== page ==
Child maltreatment: Overview of associations with developmental trajectories and long-term outcomes
Childhood maltreatment types (neglect and psychological, physical or sexual abuse) are associated with many poor outcomes in adulthood. Yet, research mainly focuses on the cumulative adversity burden rather than specificities and commonalities of associations with adult outcomes and intervening pathways. This overview, therefore, summarises evidence from several research studies using the 1958 British Birth Cohort on specific maltreatment types, child development trajectories, adult intermediaries and outcomes.
About one in five participants were identified as neglected or abused in childhood. Neglect was associated with key dimensions of development: slower height growth, delayed maturation, faster BMI gain, and poorer emotional and cognitive development. Associated adulthood outcomes included harmful behaviours (notably smoking), poorer physical health (shorter height, excess BMI, poorer blood lipids and glucose, poor-rated health and physical functioning), worse mental health, lower socio-economic circumstances (e.g. poorer living conditions) and elevated mortality in mid-adulthood.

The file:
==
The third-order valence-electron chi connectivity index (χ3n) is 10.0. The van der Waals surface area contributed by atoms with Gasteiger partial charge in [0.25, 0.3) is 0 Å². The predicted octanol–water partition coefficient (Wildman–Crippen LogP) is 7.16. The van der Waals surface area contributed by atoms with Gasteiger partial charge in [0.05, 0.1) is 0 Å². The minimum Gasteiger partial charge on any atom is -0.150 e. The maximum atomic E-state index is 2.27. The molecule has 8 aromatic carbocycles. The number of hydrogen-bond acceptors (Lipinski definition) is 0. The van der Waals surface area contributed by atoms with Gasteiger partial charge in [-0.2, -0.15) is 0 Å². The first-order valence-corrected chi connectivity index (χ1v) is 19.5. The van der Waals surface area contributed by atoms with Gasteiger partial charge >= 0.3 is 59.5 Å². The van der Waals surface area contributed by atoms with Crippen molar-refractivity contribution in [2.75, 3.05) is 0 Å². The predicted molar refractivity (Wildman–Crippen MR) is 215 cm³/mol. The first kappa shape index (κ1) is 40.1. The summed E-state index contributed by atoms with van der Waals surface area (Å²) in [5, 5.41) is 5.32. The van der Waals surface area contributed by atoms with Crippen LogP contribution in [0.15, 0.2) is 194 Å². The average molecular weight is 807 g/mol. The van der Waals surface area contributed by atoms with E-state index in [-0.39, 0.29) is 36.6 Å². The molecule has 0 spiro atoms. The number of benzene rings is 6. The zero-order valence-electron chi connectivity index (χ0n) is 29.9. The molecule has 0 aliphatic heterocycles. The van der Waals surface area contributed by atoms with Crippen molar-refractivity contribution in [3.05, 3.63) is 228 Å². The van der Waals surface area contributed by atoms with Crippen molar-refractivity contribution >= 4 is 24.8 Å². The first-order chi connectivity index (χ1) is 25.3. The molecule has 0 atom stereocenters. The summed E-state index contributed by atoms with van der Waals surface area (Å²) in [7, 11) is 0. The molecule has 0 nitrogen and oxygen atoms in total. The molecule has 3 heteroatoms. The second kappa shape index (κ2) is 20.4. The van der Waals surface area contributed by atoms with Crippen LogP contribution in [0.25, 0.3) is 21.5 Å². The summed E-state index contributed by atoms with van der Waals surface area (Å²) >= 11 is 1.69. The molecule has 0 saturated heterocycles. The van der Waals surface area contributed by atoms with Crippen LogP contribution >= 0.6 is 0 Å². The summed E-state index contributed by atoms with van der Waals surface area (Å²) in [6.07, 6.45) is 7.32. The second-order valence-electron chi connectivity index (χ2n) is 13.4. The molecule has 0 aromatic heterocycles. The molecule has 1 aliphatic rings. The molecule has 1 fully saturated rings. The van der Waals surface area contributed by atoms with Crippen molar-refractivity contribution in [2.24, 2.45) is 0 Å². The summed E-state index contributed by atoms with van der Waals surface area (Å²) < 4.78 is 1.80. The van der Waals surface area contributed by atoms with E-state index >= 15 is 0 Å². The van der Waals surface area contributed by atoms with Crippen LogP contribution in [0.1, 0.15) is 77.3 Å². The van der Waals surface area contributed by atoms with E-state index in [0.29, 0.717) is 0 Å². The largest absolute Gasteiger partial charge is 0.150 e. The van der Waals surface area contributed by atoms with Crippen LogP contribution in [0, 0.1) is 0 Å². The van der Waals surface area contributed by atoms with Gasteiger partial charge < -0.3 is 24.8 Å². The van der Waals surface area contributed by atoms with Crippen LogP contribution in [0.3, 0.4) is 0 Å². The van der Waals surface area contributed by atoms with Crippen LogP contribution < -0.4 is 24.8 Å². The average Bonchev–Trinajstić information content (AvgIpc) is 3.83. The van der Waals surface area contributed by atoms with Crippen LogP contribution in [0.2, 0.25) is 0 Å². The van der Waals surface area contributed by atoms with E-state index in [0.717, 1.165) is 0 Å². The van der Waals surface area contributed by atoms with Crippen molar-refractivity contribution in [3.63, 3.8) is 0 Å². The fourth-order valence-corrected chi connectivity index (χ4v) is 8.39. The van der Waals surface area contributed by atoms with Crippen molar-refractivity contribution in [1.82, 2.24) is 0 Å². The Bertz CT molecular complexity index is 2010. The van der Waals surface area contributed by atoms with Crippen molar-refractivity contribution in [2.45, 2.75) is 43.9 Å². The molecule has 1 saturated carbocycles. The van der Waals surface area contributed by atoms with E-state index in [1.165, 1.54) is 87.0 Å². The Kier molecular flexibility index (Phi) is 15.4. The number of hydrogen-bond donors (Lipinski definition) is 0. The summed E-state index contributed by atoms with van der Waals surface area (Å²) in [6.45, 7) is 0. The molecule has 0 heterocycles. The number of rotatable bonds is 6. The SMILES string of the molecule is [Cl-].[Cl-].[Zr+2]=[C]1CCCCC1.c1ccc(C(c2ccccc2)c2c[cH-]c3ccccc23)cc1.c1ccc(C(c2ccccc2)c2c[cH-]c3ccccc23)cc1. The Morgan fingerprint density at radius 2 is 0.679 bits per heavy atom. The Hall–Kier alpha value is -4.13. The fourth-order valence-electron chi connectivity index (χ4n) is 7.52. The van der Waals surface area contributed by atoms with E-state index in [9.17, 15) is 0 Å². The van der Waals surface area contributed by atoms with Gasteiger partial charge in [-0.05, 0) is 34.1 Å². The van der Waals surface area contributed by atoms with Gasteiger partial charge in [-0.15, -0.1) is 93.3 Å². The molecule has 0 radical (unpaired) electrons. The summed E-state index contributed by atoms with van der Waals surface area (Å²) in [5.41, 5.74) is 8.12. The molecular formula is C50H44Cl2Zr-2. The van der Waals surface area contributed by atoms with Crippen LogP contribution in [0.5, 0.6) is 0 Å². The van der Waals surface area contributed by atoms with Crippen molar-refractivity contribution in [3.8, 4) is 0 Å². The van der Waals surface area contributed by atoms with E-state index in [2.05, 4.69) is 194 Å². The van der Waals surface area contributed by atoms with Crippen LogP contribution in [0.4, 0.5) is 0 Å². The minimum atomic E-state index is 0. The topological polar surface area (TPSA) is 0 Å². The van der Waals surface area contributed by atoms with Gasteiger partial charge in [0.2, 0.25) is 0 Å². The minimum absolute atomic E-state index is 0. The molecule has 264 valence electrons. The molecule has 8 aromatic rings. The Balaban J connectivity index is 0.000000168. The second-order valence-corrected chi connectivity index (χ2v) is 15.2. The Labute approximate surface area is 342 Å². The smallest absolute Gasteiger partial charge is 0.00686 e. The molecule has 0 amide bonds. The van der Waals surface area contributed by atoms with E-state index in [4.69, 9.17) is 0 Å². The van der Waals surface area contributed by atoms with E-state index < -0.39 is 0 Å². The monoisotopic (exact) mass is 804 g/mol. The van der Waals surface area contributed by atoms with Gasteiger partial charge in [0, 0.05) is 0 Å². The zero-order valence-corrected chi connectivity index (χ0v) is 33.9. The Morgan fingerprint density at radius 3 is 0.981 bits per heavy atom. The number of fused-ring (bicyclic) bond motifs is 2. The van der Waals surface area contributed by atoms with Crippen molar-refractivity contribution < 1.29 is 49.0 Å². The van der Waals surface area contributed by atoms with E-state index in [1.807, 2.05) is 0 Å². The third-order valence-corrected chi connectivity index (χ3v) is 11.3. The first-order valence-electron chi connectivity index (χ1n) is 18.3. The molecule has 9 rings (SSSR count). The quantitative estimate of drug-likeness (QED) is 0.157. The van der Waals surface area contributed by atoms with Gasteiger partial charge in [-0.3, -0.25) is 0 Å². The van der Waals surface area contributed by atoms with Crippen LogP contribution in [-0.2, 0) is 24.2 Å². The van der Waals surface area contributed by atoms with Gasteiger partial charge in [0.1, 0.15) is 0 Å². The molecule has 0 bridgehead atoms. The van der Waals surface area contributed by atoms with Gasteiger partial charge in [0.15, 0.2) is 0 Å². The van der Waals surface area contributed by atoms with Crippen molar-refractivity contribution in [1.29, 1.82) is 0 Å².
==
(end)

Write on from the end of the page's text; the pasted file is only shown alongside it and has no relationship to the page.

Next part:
Childhood abuse associations were less widespread and were often only for specific types: most were unrelated to childhood height and cognitive abilities, but all were associated with poorer child emotional development, adult mental health, smoking, blood lipids and self-rated health.
Additionally, physical abuse was associated with faster BMI gain, higher adult BMI, blood glucose, inflammation and mortality in mid-adulthood; sexual abuse with faster BMI gain, higher adult BMI, poor physical functioning at 50y and higher mortality in mid-adulthood. Adult health measures associated with child maltreatment are key predictors of serious disease, disability and death. Therefore, child maltreatment associations with these measures represent an important burden for individuals and society.